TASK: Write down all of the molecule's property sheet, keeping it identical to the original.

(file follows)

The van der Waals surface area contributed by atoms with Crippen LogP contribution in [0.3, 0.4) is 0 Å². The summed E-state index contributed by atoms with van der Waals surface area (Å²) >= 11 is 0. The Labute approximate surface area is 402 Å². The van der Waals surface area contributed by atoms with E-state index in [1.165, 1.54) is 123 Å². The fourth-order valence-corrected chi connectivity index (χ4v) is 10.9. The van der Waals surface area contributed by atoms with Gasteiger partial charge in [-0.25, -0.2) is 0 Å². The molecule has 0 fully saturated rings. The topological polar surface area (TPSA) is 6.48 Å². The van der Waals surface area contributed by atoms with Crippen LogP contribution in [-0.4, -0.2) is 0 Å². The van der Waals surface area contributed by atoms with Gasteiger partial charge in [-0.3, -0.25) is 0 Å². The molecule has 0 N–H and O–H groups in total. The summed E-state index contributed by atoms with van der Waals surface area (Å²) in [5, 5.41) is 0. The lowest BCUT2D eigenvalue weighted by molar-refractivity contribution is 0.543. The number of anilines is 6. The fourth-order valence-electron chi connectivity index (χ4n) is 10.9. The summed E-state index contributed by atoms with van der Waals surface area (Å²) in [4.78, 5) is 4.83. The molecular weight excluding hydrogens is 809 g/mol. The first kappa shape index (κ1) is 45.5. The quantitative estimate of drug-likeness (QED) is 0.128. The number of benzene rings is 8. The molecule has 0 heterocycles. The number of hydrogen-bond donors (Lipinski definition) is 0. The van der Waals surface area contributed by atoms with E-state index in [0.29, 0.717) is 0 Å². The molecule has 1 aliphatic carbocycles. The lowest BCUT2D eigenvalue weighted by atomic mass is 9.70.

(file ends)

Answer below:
The van der Waals surface area contributed by atoms with Crippen LogP contribution in [0.3, 0.4) is 0 Å². The summed E-state index contributed by atoms with van der Waals surface area (Å²) >= 11 is 0. The Labute approximate surface area is 402 Å². The van der Waals surface area contributed by atoms with E-state index in [1.165, 1.54) is 123 Å². The fourth-order valence-corrected chi connectivity index (χ4v) is 10.9. The van der Waals surface area contributed by atoms with Gasteiger partial charge in [-0.25, -0.2) is 0 Å². The molecule has 0 fully saturated rings. The topological polar surface area (TPSA) is 6.48 Å². The van der Waals surface area contributed by atoms with Crippen LogP contribution in [-0.4, -0.2) is 0 Å². The van der Waals surface area contributed by atoms with Gasteiger partial charge in [-0.3, -0.25) is 0 Å². The molecule has 0 N–H and O–H groups in total. The summed E-state index contributed by atoms with van der Waals surface area (Å²) in [5, 5.41) is 0. The lowest BCUT2D eigenvalue weighted by molar-refractivity contribution is 0.543. The number of anilines is 6. The fourth-order valence-electron chi connectivity index (χ4n) is 10.9. The summed E-state index contributed by atoms with van der Waals surface area (Å²) in [4.78, 5) is 4.83. The molecular weight excluding hydrogens is 809 g/mol. The first kappa shape index (κ1) is 45.5. The quantitative estimate of drug-likeness (QED) is 0.128. The number of benzene rings is 8. The molecule has 0 heterocycles. The number of hydrogen-bond donors (Lipinski definition) is 0. The van der Waals surface area contributed by atoms with E-state index in [0.29, 0.717) is 0 Å². The molecule has 1 aliphatic carbocycles. The lowest BCUT2D eigenvalue weighted by atomic mass is 9.70.